As in the business analysis model case, the business design model describes how the business works
internally to perform business functions, so the model is essential when considering changes to the business processes
or the organization (structure, roles and responsibilities) - you will be unable to reason about such changes without
UML Representation: Model, stereotyped as <<business design>>.
The business design model may have the following properties, similar to the
Business Analysis Model:
Introduction: A textual description that serves as a brief introduction to the model.
Business Systems: Components in the model, representing a hierarchy*.
Business Workers: The Business Worker classes in the model, owned by the Business Systems.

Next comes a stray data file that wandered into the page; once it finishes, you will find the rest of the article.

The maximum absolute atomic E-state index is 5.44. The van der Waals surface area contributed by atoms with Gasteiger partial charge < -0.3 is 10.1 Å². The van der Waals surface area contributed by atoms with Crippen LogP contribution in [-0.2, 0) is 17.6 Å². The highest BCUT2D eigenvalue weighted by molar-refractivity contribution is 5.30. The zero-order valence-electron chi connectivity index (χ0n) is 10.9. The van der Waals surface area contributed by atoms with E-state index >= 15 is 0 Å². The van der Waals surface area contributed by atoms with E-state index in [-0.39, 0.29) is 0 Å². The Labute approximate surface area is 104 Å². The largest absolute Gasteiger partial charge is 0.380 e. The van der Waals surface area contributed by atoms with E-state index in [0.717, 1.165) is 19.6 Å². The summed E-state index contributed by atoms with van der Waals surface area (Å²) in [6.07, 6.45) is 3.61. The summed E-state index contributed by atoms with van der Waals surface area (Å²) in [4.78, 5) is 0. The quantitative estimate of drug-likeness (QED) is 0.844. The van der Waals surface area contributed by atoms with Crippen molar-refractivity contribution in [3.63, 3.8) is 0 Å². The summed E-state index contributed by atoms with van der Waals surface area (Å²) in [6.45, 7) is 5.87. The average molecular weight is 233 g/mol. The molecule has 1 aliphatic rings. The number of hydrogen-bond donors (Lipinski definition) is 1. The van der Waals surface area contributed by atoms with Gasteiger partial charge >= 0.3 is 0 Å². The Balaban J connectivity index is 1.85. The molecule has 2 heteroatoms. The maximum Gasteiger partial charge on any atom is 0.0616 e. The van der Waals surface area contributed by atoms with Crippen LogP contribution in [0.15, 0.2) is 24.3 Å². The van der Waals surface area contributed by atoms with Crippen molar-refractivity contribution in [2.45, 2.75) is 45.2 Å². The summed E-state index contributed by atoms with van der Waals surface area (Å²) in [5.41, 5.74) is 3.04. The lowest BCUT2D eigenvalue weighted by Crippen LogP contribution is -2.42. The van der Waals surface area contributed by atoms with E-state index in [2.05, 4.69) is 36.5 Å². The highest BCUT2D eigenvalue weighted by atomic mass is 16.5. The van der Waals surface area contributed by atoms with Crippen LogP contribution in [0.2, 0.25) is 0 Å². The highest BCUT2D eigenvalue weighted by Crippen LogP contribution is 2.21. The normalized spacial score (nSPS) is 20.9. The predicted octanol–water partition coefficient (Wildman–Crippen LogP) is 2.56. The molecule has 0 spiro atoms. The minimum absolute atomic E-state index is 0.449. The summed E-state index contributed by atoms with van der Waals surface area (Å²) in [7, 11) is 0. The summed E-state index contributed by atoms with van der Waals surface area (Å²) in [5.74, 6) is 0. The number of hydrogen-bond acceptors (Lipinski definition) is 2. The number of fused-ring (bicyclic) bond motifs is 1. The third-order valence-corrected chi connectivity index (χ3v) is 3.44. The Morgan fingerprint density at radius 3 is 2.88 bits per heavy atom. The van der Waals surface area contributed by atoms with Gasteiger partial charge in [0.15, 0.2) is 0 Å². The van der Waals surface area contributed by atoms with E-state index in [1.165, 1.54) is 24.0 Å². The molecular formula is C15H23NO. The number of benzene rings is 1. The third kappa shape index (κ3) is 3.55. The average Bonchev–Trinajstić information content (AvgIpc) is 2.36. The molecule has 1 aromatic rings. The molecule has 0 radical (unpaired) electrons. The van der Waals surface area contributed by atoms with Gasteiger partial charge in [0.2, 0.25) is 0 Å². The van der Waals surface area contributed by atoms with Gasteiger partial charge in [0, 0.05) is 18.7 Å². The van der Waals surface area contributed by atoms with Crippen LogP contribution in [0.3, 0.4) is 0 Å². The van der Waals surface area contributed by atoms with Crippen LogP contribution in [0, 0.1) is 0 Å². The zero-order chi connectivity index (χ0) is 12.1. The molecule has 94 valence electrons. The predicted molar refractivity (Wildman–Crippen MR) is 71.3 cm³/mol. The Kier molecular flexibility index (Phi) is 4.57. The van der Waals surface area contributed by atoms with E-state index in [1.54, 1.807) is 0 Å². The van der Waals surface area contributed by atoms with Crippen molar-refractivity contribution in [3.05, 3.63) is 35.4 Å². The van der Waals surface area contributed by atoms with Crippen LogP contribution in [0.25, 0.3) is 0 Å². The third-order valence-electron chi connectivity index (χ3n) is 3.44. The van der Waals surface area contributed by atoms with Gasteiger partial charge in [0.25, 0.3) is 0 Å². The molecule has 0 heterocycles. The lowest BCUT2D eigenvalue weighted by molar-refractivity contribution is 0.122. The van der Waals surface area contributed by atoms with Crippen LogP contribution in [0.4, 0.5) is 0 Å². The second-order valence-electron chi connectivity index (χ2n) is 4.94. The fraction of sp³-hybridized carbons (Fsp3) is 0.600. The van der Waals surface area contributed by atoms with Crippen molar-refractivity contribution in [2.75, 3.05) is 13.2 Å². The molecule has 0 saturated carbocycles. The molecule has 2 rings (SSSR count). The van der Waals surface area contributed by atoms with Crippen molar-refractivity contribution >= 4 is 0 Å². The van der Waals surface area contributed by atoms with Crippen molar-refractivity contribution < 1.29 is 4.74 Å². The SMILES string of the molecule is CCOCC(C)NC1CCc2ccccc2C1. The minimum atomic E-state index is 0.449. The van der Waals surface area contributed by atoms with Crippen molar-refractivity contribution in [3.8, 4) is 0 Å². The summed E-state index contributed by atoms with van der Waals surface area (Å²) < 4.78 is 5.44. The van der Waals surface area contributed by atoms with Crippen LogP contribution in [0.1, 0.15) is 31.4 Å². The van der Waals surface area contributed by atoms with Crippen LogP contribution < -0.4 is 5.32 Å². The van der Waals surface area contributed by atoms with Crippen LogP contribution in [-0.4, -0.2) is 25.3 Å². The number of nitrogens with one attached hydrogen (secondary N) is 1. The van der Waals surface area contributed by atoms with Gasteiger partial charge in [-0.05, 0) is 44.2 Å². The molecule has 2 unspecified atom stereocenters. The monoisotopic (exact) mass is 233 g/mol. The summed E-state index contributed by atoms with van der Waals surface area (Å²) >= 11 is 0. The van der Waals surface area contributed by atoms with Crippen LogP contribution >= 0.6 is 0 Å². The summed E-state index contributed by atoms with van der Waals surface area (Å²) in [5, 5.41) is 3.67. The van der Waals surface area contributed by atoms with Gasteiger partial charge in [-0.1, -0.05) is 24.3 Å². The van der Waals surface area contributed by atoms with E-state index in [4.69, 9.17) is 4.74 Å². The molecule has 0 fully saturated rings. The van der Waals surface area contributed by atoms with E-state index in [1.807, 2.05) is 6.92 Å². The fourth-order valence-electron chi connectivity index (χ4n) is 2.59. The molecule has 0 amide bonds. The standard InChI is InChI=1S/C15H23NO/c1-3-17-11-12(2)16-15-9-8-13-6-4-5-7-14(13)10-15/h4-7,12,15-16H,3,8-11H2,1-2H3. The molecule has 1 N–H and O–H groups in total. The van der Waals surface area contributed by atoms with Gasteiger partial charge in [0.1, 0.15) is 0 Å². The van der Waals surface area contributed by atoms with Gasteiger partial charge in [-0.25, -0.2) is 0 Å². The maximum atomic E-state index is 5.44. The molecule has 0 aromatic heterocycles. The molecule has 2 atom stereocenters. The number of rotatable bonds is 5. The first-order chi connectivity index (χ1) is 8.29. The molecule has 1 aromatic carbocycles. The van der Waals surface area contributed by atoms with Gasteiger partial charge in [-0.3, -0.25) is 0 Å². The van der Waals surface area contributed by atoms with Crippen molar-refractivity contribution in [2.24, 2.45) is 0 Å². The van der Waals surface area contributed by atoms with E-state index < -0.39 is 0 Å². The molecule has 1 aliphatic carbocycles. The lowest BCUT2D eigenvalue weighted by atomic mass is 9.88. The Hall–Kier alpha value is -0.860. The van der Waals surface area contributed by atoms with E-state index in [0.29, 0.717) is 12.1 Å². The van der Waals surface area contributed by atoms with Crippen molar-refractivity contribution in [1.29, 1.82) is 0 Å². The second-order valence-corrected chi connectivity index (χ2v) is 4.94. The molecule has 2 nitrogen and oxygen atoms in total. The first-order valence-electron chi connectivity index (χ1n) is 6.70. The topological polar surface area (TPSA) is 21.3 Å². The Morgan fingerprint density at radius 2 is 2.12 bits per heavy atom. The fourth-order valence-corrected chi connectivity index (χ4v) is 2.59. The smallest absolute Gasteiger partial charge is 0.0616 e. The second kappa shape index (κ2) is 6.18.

Business Entities: The Business Entity classes in the model, owned by the Business Systems.
Business Events: The Business Event classes in the model, owned by the Business Systems.
Business Rules: The Business Rules captured in the model. These are not the Business Rules that
are captured in document form in a separate artifact.
Relationships: The relationships in the model, owned by the Business Systems.
Business Use-Case Realizations: The Business Use-Case Realizations in the model, owned by the
Business Context Collaboration: The external realization of the interactions between the business
and the business actors, showing the services provided by the top-level Business System (that is, the
business itself), the interfaces for these services, the connections to the business actors, and the Business
Entities input and output.
Diagrams: The diagrams in the model, owned by the Business Systems.
*Note that the business itself is the top-level component (Business System), and may directly encapsulate business
workers, business entities etc.
For a more detailed description of different flavors of Business Design Model see Work Product: Business Analysis Model.